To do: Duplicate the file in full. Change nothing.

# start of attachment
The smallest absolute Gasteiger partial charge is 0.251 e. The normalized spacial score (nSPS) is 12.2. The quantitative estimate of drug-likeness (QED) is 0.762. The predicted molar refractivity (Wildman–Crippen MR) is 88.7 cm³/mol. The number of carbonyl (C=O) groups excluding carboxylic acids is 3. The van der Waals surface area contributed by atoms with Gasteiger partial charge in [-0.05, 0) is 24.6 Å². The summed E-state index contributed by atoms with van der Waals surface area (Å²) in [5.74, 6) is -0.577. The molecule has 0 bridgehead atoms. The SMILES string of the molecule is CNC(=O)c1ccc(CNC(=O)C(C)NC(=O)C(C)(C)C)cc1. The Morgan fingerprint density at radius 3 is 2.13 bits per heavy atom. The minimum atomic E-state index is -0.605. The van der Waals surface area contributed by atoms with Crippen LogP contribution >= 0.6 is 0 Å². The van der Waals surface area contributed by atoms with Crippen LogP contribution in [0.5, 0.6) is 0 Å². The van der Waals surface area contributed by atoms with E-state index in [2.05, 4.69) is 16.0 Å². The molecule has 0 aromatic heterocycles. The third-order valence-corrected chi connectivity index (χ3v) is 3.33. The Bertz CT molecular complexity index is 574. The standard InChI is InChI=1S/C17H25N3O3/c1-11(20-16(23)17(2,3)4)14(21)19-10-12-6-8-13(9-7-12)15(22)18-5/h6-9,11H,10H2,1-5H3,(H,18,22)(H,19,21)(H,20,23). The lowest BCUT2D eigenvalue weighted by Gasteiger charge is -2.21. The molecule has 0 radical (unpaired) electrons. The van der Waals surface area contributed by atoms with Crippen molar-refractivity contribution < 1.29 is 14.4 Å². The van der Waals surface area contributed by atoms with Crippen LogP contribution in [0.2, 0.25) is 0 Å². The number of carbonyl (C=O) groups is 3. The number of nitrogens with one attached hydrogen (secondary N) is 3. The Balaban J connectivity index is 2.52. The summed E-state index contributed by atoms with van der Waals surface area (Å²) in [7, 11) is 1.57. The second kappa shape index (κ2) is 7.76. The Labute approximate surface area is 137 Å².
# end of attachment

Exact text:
The smallest absolute Gasteiger partial charge is 0.251 e. The normalized spacial score (nSPS) is 12.2. The quantitative estimate of drug-likeness (QED) is 0.762. The predicted molar refractivity (Wildman–Crippen MR) is 88.7 cm³/mol. The number of carbonyl (C=O) groups excluding carboxylic acids is 3. The van der Waals surface area contributed by atoms with Gasteiger partial charge in [-0.05, 0) is 24.6 Å². The summed E-state index contributed by atoms with van der Waals surface area (Å²) in [5.74, 6) is -0.577. The molecule has 0 bridgehead atoms. The SMILES string of the molecule is CNC(=O)c1ccc(CNC(=O)C(C)NC(=O)C(C)(C)C)cc1. The Morgan fingerprint density at radius 3 is 2.13 bits per heavy atom. The minimum atomic E-state index is -0.605. The van der Waals surface area contributed by atoms with Crippen LogP contribution >= 0.6 is 0 Å². The van der Waals surface area contributed by atoms with Crippen LogP contribution in [0.5, 0.6) is 0 Å². The van der Waals surface area contributed by atoms with E-state index in [2.05, 4.69) is 16.0 Å². The molecule has 0 aromatic heterocycles. The third-order valence-corrected chi connectivity index (χ3v) is 3.33. The Bertz CT molecular complexity index is 574. The standard InChI is InChI=1S/C17H25N3O3/c1-11(20-16(23)17(2,3)4)14(21)19-10-12-6-8-13(9-7-12)15(22)18-5/h6-9,11H,10H2,1-5H3,(H,18,22)(H,19,21)(H,20,23). The lowest BCUT2D eigenvalue weighted by Gasteiger charge is -2.21. The molecule has 0 radical (unpaired) electrons. The van der Waals surface area contributed by atoms with Crippen molar-refractivity contribution < 1.29 is 14.4 Å². The van der Waals surface area contributed by atoms with Crippen LogP contribution in [0.2, 0.25) is 0 Å². The number of carbonyl (C=O) groups is 3. The number of nitrogens with one attached hydrogen (secondary N) is 3. The Balaban J connectivity index is 2.52. The summed E-state index contributed by atoms with van der Waals surface area (Å²) in [7, 11) is 1.57. The second kappa shape index (κ2) is 7.76. The Labute approximate surface area is 137 Å².